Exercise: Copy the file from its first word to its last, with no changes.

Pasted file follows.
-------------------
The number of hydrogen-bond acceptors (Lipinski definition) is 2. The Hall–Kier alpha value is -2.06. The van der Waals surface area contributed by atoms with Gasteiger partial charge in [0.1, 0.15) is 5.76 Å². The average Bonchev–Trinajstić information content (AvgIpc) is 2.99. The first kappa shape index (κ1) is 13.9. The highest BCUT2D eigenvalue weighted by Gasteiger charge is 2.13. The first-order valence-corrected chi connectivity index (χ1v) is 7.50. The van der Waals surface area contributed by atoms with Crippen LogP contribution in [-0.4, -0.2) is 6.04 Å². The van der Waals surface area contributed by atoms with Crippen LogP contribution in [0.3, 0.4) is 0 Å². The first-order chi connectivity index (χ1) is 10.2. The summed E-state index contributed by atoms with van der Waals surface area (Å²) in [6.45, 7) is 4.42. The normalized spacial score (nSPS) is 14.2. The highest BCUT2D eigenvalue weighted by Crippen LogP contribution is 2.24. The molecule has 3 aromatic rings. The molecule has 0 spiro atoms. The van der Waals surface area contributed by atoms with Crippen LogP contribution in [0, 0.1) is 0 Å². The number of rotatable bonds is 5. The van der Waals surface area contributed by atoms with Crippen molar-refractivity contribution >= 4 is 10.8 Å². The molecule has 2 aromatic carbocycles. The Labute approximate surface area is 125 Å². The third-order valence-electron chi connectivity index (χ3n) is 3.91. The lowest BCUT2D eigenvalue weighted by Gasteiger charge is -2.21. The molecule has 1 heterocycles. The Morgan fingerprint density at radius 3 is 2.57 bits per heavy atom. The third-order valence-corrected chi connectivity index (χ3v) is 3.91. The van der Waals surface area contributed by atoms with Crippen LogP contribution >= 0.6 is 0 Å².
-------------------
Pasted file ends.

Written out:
The number of hydrogen-bond acceptors (Lipinski definition) is 2. The Hall–Kier alpha value is -2.06. The van der Waals surface area contributed by atoms with Gasteiger partial charge in [0.1, 0.15) is 5.76 Å². The average Bonchev–Trinajstić information content (AvgIpc) is 2.99. The first kappa shape index (κ1) is 13.9. The highest BCUT2D eigenvalue weighted by Gasteiger charge is 2.13. The first-order valence-corrected chi connectivity index (χ1v) is 7.50. The van der Waals surface area contributed by atoms with Crippen LogP contribution in [-0.4, -0.2) is 6.04 Å². The van der Waals surface area contributed by atoms with Crippen LogP contribution in [0.3, 0.4) is 0 Å². The first-order chi connectivity index (χ1) is 10.2. The summed E-state index contributed by atoms with van der Waals surface area (Å²) in [6.45, 7) is 4.42. The normalized spacial score (nSPS) is 14.2. The highest BCUT2D eigenvalue weighted by Crippen LogP contribution is 2.24. The molecule has 3 aromatic rings. The molecule has 0 spiro atoms. The van der Waals surface area contributed by atoms with Crippen LogP contribution in [0, 0.1) is 0 Å². The number of rotatable bonds is 5. The van der Waals surface area contributed by atoms with Crippen molar-refractivity contribution >= 4 is 10.8 Å². The molecule has 2 aromatic carbocycles. The Labute approximate surface area is 125 Å². The third-order valence-electron chi connectivity index (χ3n) is 3.91. The lowest BCUT2D eigenvalue weighted by Gasteiger charge is -2.21. The molecule has 1 heterocycles. The Morgan fingerprint density at radius 3 is 2.57 bits per heavy atom. The third-order valence-corrected chi connectivity index (χ3v) is 3.91. The van der Waals surface area contributed by atoms with Crippen LogP contribution >= 0.6 is 0 Å².